Inlay work must have been a highly skilled occupation and it is very probable that the craftsman would have sought ways of securing the desired result by less laborious means. The substitution of green and blue frit for the rare and costly turquoise, felspar, and lapis lazuli must have eased their tasks somewhat, since this material could have been cast near to the required shapes and sizes. The introduction of niello suggests that the jeweller was striving to find a plastic material that could be easily and quickly inserted in the cloisons and fill them exactly without incurring long and tedious labour in the process. 

Necklace of Egyptian JewelryThe substitution of glass for natural stones in the New Kingdom gave the craftsman a means of casting his inlays direct in the cloisons, since all he would need to do was to pack powdered glass into the cells and heat it up until it fused into a compact mass. This is virtually the process of enameling, in which the glass at its melting point penetrates the surface of the metal and adheres closely to it.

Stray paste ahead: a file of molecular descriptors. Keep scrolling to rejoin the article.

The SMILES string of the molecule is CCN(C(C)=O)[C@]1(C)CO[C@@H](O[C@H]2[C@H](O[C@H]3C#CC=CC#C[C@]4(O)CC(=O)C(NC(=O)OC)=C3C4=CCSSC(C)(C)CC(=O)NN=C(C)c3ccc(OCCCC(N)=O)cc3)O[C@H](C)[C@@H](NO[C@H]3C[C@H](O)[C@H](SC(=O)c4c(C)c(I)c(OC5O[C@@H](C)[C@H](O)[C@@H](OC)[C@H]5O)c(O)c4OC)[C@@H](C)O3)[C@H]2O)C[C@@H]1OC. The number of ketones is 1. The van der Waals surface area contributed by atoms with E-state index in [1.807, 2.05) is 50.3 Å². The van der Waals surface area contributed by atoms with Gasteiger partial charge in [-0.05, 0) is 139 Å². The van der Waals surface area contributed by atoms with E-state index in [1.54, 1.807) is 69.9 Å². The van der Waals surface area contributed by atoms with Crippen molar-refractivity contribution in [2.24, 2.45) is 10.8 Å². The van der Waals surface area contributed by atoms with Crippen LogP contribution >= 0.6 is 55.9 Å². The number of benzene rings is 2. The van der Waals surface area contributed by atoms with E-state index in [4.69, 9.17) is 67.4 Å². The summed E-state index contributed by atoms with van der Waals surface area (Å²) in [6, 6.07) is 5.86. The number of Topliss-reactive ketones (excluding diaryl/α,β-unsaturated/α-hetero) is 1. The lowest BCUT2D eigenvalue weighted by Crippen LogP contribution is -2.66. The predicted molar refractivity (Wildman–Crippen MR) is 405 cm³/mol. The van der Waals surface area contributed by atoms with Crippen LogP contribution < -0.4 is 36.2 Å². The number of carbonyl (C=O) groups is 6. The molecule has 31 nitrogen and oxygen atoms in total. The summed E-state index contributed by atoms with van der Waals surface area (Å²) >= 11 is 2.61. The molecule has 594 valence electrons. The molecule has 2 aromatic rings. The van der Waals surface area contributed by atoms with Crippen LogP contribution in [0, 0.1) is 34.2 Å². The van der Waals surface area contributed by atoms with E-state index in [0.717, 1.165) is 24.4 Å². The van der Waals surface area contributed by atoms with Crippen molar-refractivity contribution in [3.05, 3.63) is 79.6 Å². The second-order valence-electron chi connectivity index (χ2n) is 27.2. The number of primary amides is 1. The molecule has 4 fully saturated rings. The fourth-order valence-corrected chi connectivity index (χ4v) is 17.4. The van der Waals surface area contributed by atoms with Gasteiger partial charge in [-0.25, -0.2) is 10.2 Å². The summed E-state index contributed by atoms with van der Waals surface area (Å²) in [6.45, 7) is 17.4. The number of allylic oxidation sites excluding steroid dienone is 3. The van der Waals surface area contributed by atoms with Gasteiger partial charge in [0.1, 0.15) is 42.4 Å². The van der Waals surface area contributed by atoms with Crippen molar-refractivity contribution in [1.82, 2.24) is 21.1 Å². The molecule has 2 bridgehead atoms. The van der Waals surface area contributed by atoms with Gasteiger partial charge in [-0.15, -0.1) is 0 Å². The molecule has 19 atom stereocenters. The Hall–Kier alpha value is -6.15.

That the ancient Egyptians knew the arts of enameling is generally denied, despite the fact that it would have been perfectly feasible for powdered glass to be fused in the separate cells of gold cloisonné-work, since the melting point of ancient soda-lime glass is below that of gold. The presence of lead in some glass from Amarna would also assist in a proper bond between the glass and metal. While it is apparent that, in most of the jewels of Tut-ankh-amun, glass inlays have been used like precious stones, each piece being cut, shaped to fit its cell and cemented in position, there is at least one object which displays a different technique.